Erin Mitchell, director of operations at Canada’s two top-performing Harley-Davidson dealerships, chats about building community, the electric ride and why the experience always trumps
Both dealerships are owned by Brian Jacobs, the former controller at both locations. With partners Cory Stuart and Darryl Turley, he purchased them from the Duncan family — Rocky’s more recently. The two businesses employ about 75 people combined.
Mitchell lives in Port Stanley with her partner and a “big, beautiful, blended family” that includes dogs Loki and Shiner. She began working at Blackbridge in 2019. “I’ve spent a lot of time on the 401 since then. During the pandemic, I spent weeks at a time living in Cambridge and commuting home.”
She grew up in North London and attended A.B. Lucas Secondary School and King’s University College. She was a VP at digital marketing firm Arcane for nearly five years and continues to operate her own consulting firm, Erin Mitchell + Co. Her passions include golf — her goal this season is to hit 200-yard drives — and her family. “As a foster parent, I am constantly pulled into the adventures of my boys and their friends. I love the quality time we all spend as a family.”
She rides both a Harley-Davidson Street 500 and LiveWire.
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After the recent purchase of Rocky’s, you’ve doubled your responsibilities, at least on paper. How will your job change?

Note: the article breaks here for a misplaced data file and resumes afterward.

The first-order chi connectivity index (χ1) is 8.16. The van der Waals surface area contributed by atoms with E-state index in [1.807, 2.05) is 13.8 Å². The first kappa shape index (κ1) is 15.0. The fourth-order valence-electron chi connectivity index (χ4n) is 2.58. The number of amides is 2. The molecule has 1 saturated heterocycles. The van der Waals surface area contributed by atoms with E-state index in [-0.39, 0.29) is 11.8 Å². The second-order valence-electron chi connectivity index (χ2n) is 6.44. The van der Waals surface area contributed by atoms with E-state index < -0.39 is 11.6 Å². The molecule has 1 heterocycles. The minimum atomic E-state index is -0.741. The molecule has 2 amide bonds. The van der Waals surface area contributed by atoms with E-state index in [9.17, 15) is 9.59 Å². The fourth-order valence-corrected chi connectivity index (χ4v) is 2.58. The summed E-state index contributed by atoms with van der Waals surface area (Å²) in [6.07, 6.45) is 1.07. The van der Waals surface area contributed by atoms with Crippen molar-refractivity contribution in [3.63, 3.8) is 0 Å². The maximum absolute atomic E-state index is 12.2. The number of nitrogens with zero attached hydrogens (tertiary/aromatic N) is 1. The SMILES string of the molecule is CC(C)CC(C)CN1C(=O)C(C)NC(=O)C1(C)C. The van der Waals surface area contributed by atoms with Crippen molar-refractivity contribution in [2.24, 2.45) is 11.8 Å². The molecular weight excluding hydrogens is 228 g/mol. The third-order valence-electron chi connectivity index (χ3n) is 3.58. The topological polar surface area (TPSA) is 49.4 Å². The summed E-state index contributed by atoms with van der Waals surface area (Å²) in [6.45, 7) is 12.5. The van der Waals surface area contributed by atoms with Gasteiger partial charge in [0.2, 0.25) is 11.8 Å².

My primary focus will be on aligning the customer experience between both stores. From concierge customer service in all departments to industry-leading expertise, precision and performance are in our DNA. Blackbridge and Rocky’s are undeniably the top-performing dealers in Canada, with motorcycle sales exceeding 1,000 units per rooftop annually and the profitability to match. Our performance builds are the envy of privateer and factory race teams alike. The California custom-build community is talking about ‘the other Ontario’ and we’re winning King of the Baggers races, all while building performance bikes that are roadworthy and accessible to our customers.
Harley-Davidson has a reputation as a brand that you buy after starting on something else, but that seems to be changing. What’s being done at the dealership level to promote a wider clientele?
We provide our customers with candid advice, including our personal opinions, experience and recommendations for particular riding styles. We host events like The Moto Social, where all are welcome, bike or no bike, and which are known for being inclusive to riders of all makes, models, experience levels and riding styles. We create a community bikers can come home to. At our hub, bikers discover a holistic riding experience where they can hone their skills, bring family to events, expand their biking experience, network with each other and build lifelong relationships.